She goes on to describe the writing of autobiography as a form of scriptotherapy. Writing as a form of therapy seems to predate Gillies’ book, as she used personal journals to largely construct the text. In the introduction, Gillies describes the process of writing the book and both the “selfish” and “unselfish” reasons she had for writing it. Some of her listed unselfish reasons, “to kick the system ineffectually in the shins,” and “to show that for every ‘client’ in the statistics, there are one, two, four, six others whose lives are blighted in addition,” could be construed as selfish. Gillies, in effect, admits that she writes the book as a backlash, maybe even revenge, for some of the ineffective people with whom she encountered in the social care system. Nonetheless, she also has very heartfelt reasons for writing it: the personal need and the desire to share and connect with those in similar situations. If writing the book was therapeutic, it seems reasonable to assume that reading the book may also be therapeutic. Too, as Bloom suggests, it may be unethical not to undertake some life-writing: “Although one might ask, ‘Is it ethical to do so?’ the only viable answer is, as it has always been for all writers, ‘It would be unethical not to do so.”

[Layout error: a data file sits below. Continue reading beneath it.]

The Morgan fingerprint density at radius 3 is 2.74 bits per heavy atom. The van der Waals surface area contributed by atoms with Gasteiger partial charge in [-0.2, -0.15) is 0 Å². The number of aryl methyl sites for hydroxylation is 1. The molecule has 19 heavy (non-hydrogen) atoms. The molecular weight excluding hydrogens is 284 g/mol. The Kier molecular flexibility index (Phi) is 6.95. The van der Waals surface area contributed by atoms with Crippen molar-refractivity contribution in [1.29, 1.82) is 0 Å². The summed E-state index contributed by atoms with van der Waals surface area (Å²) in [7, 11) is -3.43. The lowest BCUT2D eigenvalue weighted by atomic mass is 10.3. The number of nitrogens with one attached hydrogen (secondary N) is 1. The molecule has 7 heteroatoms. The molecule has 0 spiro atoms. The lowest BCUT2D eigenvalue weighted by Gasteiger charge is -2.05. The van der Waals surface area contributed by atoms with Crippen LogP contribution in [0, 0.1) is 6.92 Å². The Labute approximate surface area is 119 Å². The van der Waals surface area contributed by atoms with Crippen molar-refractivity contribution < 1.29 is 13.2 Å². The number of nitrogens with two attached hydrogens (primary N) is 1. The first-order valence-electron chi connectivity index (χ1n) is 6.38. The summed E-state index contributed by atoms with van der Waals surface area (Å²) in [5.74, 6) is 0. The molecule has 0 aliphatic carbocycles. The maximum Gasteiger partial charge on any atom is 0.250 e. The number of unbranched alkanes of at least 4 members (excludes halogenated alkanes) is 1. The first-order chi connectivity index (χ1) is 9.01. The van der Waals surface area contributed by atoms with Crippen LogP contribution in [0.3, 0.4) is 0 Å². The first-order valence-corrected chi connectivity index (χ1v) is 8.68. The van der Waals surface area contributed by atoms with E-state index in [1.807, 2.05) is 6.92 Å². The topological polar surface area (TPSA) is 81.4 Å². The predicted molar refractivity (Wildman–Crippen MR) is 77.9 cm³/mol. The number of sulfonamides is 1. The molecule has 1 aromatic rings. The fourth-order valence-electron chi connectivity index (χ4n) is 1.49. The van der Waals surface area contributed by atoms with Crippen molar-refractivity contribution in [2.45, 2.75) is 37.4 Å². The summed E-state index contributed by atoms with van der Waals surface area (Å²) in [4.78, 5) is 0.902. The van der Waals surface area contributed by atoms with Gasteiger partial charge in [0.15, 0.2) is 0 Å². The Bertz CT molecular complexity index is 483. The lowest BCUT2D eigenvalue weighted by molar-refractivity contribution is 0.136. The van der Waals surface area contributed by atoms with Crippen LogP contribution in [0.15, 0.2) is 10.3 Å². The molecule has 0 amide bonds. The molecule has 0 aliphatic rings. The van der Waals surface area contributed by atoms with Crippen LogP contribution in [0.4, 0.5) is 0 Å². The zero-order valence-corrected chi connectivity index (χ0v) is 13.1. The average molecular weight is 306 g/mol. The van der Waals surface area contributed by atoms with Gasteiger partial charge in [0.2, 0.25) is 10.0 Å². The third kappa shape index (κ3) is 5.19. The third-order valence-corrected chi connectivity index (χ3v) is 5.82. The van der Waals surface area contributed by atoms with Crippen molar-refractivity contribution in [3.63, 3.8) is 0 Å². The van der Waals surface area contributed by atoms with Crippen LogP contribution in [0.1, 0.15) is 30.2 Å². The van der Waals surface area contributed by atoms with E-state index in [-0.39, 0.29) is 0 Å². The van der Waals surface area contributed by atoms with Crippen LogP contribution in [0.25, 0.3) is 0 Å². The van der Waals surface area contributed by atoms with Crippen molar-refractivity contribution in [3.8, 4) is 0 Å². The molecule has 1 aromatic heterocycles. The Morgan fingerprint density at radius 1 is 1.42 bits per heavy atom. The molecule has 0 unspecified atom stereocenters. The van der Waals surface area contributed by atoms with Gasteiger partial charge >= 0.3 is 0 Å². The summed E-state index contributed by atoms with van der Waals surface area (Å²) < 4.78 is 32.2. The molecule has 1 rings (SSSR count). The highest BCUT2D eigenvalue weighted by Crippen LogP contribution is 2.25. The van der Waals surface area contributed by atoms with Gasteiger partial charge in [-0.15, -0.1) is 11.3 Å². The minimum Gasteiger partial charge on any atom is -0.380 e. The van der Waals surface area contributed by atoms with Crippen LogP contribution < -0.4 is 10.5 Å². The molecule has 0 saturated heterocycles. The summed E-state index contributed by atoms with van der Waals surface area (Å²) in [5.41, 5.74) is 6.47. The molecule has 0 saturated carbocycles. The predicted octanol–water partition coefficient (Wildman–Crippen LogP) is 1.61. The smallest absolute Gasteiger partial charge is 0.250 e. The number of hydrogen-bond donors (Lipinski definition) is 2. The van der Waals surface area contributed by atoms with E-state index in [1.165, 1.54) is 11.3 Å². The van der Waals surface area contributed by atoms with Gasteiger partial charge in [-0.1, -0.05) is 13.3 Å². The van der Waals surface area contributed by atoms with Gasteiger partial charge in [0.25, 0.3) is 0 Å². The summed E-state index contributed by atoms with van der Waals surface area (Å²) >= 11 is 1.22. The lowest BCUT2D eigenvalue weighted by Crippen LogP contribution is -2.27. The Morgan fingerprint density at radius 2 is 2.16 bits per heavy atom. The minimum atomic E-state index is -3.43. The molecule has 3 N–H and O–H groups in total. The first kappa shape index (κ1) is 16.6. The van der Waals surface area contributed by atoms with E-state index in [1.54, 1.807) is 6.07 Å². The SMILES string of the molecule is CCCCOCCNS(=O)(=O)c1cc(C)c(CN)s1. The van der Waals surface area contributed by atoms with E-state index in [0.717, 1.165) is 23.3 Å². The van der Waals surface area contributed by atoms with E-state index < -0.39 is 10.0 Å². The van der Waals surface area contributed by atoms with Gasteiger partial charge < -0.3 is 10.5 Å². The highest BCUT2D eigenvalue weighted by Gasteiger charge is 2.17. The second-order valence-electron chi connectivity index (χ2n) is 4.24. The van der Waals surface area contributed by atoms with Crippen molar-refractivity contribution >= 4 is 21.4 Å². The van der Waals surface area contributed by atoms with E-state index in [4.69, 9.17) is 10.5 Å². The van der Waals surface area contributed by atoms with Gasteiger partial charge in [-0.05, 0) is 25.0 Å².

Nonetheless, we are still left with the difficulty of Nancy, of my father, of all those unable to wholly communicate; we are left with the difficulty of their alternate realities. Gillies writes of Nancy’s reality:
If I had to pick one catch-all descriptor for Nancy’s life in the last few years it would be misery. Profound misery, unceasing and insoluble. She knows that something is wrong, very wrong, but what is it? She has a series of terrible daily encounters with herself and her environment that might have come directly from an amnesiac thriller: waking to find she has aged 50 years overnight, that her parents have disappeared, that she doesn’t know the woman in the mirror, nor the people who claim to be her husband and children, and has never seen the series of rooms and furnishings that everyone around her claims insistently is her home. Time has slipped, gone seriously skew-whiff. Every day for her is spent in an ongoing quest to put things right. The trouble is, she can’t seem to concentrate on the question or on possible clues to it. She can’t navigate the problem. When she left us for the home, she was engaged daily in a very protracted, slow-motion form of panic.